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How Scuba Diving Made Me Realize Not to Sacrifice Happiness for Money

The story of how my passion for scuba gave me the courage to change career paths and find my own happiness

It was during the middle of college that I realized I wasn't happy with the way my life was going. I was on track to go to pharmacy school, was getting good grades, and had everything figured out. 

The only problem was this: I felt unhappy. I wasn't excited about pharmacy school and never even wanted to go in the first place. My family and high school counselors pushed me to become a pharmacist and dismissed my dream of becoming an archaeologist. They told me that dream was never going to work out and becoming a pharmacist offered "financial security". At the time, pleasing my family and the prospect of making a whole lot of money was my only priorities. So I did what I was told, stored that dream away, and I was fine with it.

At least that's what I kept telling myself. You can lie to yourself about being ok for only so long before the effects of making a choice that you didn't want to make start to show. Eventually, you break. In my junior year of college, I fell into depression and felt my life was not in my control. Every time I thought about my future as a pharmacist, I wanted to gag. I finally had to face the fact that I couldn't keep doing this. The "financial security" wasn't worth the cost of my happiness. A change needed to happen.

I decided to try something that was completely my own choice. Something that I wanted to do since I was a kid and saw the world as my oyster. Something I once believed would make me a great archaeologist. I decided to learn how to scuba dive.

I remembered that when I was in a local community college they offered a course on scuba diving. My journey started there with online learning courses and pool sessions where I learned things I never imagined were essential to scuba divers. Taking off and clearing your mask underwater, sharing air with other divers, putting all your scuba gear on while trying to stay afloat, and countless other skills. While this was all done in the safety of a well lit, chlorinated swimming pool, I felt like I was already a master of diving.

Then it was time for the open water test.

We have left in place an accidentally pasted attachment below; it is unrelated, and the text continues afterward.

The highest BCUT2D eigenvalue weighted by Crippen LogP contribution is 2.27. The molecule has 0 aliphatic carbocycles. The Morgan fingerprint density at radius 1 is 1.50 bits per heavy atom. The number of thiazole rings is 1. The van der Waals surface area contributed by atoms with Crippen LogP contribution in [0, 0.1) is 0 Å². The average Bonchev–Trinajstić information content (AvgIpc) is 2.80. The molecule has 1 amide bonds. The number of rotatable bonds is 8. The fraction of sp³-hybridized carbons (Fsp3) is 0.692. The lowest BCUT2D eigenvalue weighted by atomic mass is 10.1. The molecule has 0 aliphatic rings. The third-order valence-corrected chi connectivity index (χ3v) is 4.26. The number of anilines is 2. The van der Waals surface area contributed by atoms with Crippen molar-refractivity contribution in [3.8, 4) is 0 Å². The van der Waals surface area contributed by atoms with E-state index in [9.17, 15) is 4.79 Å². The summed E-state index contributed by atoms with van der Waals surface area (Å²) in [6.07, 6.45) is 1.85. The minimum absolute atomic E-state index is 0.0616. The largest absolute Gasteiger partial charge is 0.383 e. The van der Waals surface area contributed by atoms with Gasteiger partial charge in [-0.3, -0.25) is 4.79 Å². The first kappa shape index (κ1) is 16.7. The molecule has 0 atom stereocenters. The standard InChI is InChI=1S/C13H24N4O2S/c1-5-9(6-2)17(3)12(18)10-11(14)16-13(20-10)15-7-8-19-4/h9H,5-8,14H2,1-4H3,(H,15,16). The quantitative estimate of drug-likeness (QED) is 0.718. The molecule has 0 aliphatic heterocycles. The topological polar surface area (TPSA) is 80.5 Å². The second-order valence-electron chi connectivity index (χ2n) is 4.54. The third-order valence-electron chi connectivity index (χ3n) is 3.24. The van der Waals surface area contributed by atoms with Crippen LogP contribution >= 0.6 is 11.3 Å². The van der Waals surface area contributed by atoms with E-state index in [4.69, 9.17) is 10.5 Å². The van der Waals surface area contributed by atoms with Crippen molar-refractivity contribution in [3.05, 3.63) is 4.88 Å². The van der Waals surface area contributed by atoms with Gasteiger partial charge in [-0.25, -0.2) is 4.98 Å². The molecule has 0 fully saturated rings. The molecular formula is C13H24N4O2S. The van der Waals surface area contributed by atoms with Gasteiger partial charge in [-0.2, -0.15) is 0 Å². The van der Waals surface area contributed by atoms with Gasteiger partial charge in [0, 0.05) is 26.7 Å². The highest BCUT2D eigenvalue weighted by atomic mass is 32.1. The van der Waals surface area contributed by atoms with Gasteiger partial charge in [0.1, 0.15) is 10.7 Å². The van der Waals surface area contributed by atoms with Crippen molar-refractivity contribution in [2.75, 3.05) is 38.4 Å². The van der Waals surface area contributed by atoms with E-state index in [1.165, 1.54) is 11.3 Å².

Let me clarify by saying I live in Northwestern USA. Which means any water that is outdoors will be a guaranteed 40 degrees Fahrenheit or lower. I didn't believe this was going to be a problem as wetsuits are supposed to keep you warm, right? Wrong. They let the water in, then the suit is supposed to insulate and warm up the water to your body heat. Or, in my case, you just constantly feel as if you're submerged in an ice bath that wants to get in every crevice of your body.

Once in the water, our instructor's plan was to lead our group to dive 30 feet and then circle back and, voila, we would be certified recreational scuba divers. I only made it a few feet in before I had a panic attack and had to resurface. After I was dragged back to shore, I broke down in shame that I failed to get my certification. After much reassurance from other divers and friends, I realized that this was only a minor setback and even though I panicked I was more determined than ever to get my certification. I had finally found a challenge that while difficult, stirred a feeling of purpose and passion that I hadn't felt in years.

On my second try, rather than panic, I felt an indescribable feeling of calm. I felt I was part of something greater than myself as I observed the fish swimming by me nonchalantly like I was one of them. I was able to complete the open water dive and received my recreational diver certification. My scuba journey finally came to an end.


The moment that dive ended, it felt as though a dam of possibilities was unleashed. I wanted more. I went on more dives and while I still experienced struggles while diving, I never felt happier doing anything else. Scuba gave me the courage to tell my family that I no longer wanted to be a pharmacist. I decided to finally follow my dream of becoming an archaeologist. Unsurprisingly, some reacted poorly, but I was beyond trying to please them. The only thing that mattered to me was my own happiness and making my own choices. I understand its hard for some families to accept that while they think they're doing whats best for you, in the end you have to be true to yourself or end up miserable with the way your life is heading.

Today, I have an advanced diving certification and have dived countless locations in the USA and outside of the country. I am currently finishing a degree in archaeology and while it means I'll be in school longer, I regret nothing and am still radiating with joy at the fact that it was ME who made this decision. A decision I would never have made were it not for me taking a chance and trying scuba diving.

Overall, I know that it's scary to go against the wishes of family and peers (it was downright more terrifying explaining my new career than it was diving 100 feet). And while they believe the path they put you on may seem like the financially right choice, you have to ask yourself: is it the right choice for me? Do what makes you happy and explore the world of possibilities before you.

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